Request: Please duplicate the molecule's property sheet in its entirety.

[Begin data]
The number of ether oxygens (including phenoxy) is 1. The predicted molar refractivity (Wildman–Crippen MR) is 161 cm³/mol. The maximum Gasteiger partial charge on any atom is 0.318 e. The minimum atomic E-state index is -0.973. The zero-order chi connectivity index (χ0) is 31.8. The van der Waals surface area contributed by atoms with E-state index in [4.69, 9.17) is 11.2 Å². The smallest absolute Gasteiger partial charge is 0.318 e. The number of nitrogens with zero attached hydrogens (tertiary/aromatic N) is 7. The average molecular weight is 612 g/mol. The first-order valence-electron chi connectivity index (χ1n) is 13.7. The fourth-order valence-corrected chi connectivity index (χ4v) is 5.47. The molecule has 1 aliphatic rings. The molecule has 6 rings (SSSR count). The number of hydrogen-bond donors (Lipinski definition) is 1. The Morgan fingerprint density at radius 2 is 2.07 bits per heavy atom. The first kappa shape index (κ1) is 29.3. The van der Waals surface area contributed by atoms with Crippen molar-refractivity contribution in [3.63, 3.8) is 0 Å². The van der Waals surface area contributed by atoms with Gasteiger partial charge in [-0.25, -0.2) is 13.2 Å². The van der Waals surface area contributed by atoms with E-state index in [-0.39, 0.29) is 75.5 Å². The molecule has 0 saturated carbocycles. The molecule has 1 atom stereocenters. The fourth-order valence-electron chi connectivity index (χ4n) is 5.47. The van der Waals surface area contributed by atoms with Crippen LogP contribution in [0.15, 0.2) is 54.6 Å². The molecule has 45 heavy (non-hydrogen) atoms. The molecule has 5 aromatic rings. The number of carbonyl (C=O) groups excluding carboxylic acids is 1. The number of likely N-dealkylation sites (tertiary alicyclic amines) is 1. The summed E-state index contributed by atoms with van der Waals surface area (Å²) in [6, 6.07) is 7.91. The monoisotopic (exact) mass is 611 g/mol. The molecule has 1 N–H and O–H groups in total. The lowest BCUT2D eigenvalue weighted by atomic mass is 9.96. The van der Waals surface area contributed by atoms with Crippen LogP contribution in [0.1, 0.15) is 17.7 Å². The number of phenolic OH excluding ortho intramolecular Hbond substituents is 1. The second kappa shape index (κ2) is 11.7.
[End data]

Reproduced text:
The number of ether oxygens (including phenoxy) is 1. The predicted molar refractivity (Wildman–Crippen MR) is 161 cm³/mol. The maximum Gasteiger partial charge on any atom is 0.318 e. The minimum atomic E-state index is -0.973. The zero-order chi connectivity index (χ0) is 31.8. The van der Waals surface area contributed by atoms with E-state index in [4.69, 9.17) is 11.2 Å². The smallest absolute Gasteiger partial charge is 0.318 e. The number of nitrogens with zero attached hydrogens (tertiary/aromatic N) is 7. The average molecular weight is 612 g/mol. The first-order valence-electron chi connectivity index (χ1n) is 13.7. The fourth-order valence-corrected chi connectivity index (χ4v) is 5.47. The molecule has 1 aliphatic rings. The molecule has 6 rings (SSSR count). The number of hydrogen-bond donors (Lipinski definition) is 1. The Morgan fingerprint density at radius 2 is 2.07 bits per heavy atom. The first kappa shape index (κ1) is 29.3. The van der Waals surface area contributed by atoms with Crippen molar-refractivity contribution in [3.63, 3.8) is 0 Å². The van der Waals surface area contributed by atoms with Gasteiger partial charge in [-0.25, -0.2) is 13.2 Å². The van der Waals surface area contributed by atoms with E-state index in [-0.39, 0.29) is 75.5 Å². The molecule has 0 saturated carbocycles. The molecule has 1 atom stereocenters. The fourth-order valence-electron chi connectivity index (χ4n) is 5.47. The van der Waals surface area contributed by atoms with Crippen LogP contribution in [0.15, 0.2) is 54.6 Å². The molecule has 45 heavy (non-hydrogen) atoms. The molecule has 5 aromatic rings. The number of carbonyl (C=O) groups excluding carboxylic acids is 1. The number of likely N-dealkylation sites (tertiary alicyclic amines) is 1. The summed E-state index contributed by atoms with van der Waals surface area (Å²) in [6, 6.07) is 7.91. The monoisotopic (exact) mass is 611 g/mol. The molecule has 1 N–H and O–H groups in total. The lowest BCUT2D eigenvalue weighted by atomic mass is 9.96. The van der Waals surface area contributed by atoms with Crippen LogP contribution in [0.1, 0.15) is 17.7 Å². The number of phenolic OH excluding ortho intramolecular Hbond substituents is 1. The second kappa shape index (κ2) is 11.7.